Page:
In a June 15, 2022, Order, the Honorable David A. Anderson, penned a detailed analysis of New Hampshire’s summary judgment standards, ultimately ruling in the negative on Defendant’s motion for summary judgment in a land contract dispute.
The crux of the case centered around a purchase and sale agreement entered into by Plaintiff Fisher Cat Development, LLC, (“Plaintiff”) and Defendant Stephen Johnson (“Defendant”) for the sale of a tract of land, wherein Plaintiff was the proposed purchaser and Defendant the proposed seller. The original agreement contained two inconsistent provisions – one provision stated that closing had to occur by February 12, 2021, and another stated that closing would not occur until after all municipal entitlements had been approved. Then in January 2021, the parties executed an addendum which provided that the closing date be extended to no later than April 28, 2021, but that all other aspects of the original agreement remain in full force and effect.
Sometime thereafter, the parties attempted to execute a third closing date extension (there is contention over whether or not this third addendum was executed), but by August 2021, Defendant took the position that Plaintiff had materially breached on the purchase and sale agreement by failing to close by April 28, 2021. Plaintiff soon filed suit, alleging breach of contract and various other claims and Defendant moved for summary judgment.
In his motion, Defendant mainly contended that the second addendum extinguished the provision that closing does not occur until all municipal approvals were granted, and that Plaintiff materially breached the agreement when it failed to close on the property in April 2021. Therefore, under summary judgment standards, Defendant was entitled to judgment as a matter of law. The Court, however, strongly disagreed, arguing that no language contained in the addendum served to further this reasoning. Indeed, the Court concluded that the addendum simply carried forward the competing language of the original agreement, making it impossible for the Court to resolve the issue by way of a summary judgment motion.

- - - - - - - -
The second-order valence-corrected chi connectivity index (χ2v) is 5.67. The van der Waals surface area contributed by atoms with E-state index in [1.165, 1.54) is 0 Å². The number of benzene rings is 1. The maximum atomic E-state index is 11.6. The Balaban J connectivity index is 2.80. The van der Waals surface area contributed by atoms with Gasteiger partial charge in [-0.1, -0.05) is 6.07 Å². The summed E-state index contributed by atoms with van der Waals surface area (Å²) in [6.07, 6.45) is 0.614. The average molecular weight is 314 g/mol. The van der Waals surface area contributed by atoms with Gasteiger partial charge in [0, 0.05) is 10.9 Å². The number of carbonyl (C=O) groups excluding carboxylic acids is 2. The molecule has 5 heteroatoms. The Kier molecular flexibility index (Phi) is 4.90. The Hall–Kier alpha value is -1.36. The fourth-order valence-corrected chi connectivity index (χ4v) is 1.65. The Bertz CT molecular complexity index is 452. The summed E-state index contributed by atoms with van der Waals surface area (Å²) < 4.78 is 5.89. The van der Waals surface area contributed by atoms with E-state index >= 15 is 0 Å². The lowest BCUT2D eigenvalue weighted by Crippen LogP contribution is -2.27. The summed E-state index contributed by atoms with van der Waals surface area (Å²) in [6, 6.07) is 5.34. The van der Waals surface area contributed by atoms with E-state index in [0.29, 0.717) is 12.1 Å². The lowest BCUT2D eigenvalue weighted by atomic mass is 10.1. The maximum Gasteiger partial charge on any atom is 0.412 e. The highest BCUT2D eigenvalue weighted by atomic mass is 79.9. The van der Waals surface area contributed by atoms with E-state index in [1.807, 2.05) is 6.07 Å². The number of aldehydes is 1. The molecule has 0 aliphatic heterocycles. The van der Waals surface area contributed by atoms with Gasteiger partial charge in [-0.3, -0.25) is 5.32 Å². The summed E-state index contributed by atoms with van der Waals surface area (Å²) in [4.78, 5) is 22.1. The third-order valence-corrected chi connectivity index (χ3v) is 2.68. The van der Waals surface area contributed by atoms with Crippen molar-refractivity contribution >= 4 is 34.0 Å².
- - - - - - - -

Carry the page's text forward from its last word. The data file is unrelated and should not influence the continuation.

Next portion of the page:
The Court further cemented this position by evaluating the pleadings of both parties and concluding that there existed several disputed material facts regarding each party’s expectations as to the date of closing. The Plaintiff provided evidence showing that while a hard and fast closing date was included in the agreement, there existed the clear intention that extensions would not be unreasonably withheld pending the municipality’s approval of certain development requests. The Plaintiff contended that it was always the intention of the parties that the closing be contingent upon obtaining municipal approvals for its proposed development because in the absence of such, the land would not be worth the purchase price.
The Court denied Defendant’s motion for summary judgment, holding that there existed several disputed material facts as to the agreement between the parties and Defendant was not entitled to judgment as a matter of law.
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